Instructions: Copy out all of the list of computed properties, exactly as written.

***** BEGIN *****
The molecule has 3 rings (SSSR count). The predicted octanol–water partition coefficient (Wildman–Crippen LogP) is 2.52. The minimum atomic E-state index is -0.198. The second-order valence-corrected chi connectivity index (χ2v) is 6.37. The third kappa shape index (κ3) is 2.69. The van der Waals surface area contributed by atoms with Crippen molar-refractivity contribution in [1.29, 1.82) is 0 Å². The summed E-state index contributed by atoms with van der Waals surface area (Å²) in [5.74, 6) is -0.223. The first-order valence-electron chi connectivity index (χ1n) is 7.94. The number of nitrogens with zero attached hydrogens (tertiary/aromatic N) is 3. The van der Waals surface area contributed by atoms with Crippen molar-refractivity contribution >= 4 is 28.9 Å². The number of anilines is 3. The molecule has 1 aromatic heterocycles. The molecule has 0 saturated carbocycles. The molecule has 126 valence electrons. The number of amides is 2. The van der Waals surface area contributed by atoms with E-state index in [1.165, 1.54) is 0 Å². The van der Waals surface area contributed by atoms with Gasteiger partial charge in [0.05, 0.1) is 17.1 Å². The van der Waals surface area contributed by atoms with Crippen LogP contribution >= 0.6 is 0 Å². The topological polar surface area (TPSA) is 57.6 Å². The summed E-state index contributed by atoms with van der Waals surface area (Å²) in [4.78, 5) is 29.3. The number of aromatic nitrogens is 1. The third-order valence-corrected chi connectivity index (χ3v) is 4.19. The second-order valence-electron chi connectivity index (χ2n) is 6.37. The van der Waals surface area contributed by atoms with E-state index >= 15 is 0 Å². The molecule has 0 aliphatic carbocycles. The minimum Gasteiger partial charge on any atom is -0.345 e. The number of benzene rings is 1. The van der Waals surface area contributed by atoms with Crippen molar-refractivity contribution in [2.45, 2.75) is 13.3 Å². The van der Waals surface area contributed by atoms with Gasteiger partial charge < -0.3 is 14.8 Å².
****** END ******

The molecule has 3 rings (SSSR count). The predicted octanol–water partition coefficient (Wildman–Crippen LogP) is 2.52. The minimum atomic E-state index is -0.198. The second-order valence-corrected chi connectivity index (χ2v) is 6.37. The third kappa shape index (κ3) is 2.69. The van der Waals surface area contributed by atoms with Crippen molar-refractivity contribution in [1.29, 1.82) is 0 Å². The summed E-state index contributed by atoms with van der Waals surface area (Å²) in [5.74, 6) is -0.223. The first-order valence-electron chi connectivity index (χ1n) is 7.94. The number of nitrogens with zero attached hydrogens (tertiary/aromatic N) is 3. The van der Waals surface area contributed by atoms with Crippen molar-refractivity contribution >= 4 is 28.9 Å². The number of anilines is 3. The molecule has 1 aromatic heterocycles. The molecule has 0 saturated carbocycles. The molecule has 126 valence electrons. The number of amides is 2. The van der Waals surface area contributed by atoms with E-state index in [1.165, 1.54) is 0 Å². The van der Waals surface area contributed by atoms with Gasteiger partial charge in [0.05, 0.1) is 17.1 Å². The van der Waals surface area contributed by atoms with Crippen LogP contribution >= 0.6 is 0 Å². The topological polar surface area (TPSA) is 57.6 Å². The summed E-state index contributed by atoms with van der Waals surface area (Å²) in [4.78, 5) is 29.3. The number of aromatic nitrogens is 1. The third-order valence-corrected chi connectivity index (χ3v) is 4.19. The second-order valence-electron chi connectivity index (χ2n) is 6.37. The van der Waals surface area contributed by atoms with E-state index >= 15 is 0 Å². The molecule has 0 aliphatic carbocycles. The minimum Gasteiger partial charge on any atom is -0.345 e. The number of benzene rings is 1. The van der Waals surface area contributed by atoms with Crippen molar-refractivity contribution in [2.45, 2.75) is 13.3 Å². The van der Waals surface area contributed by atoms with Gasteiger partial charge < -0.3 is 14.8 Å².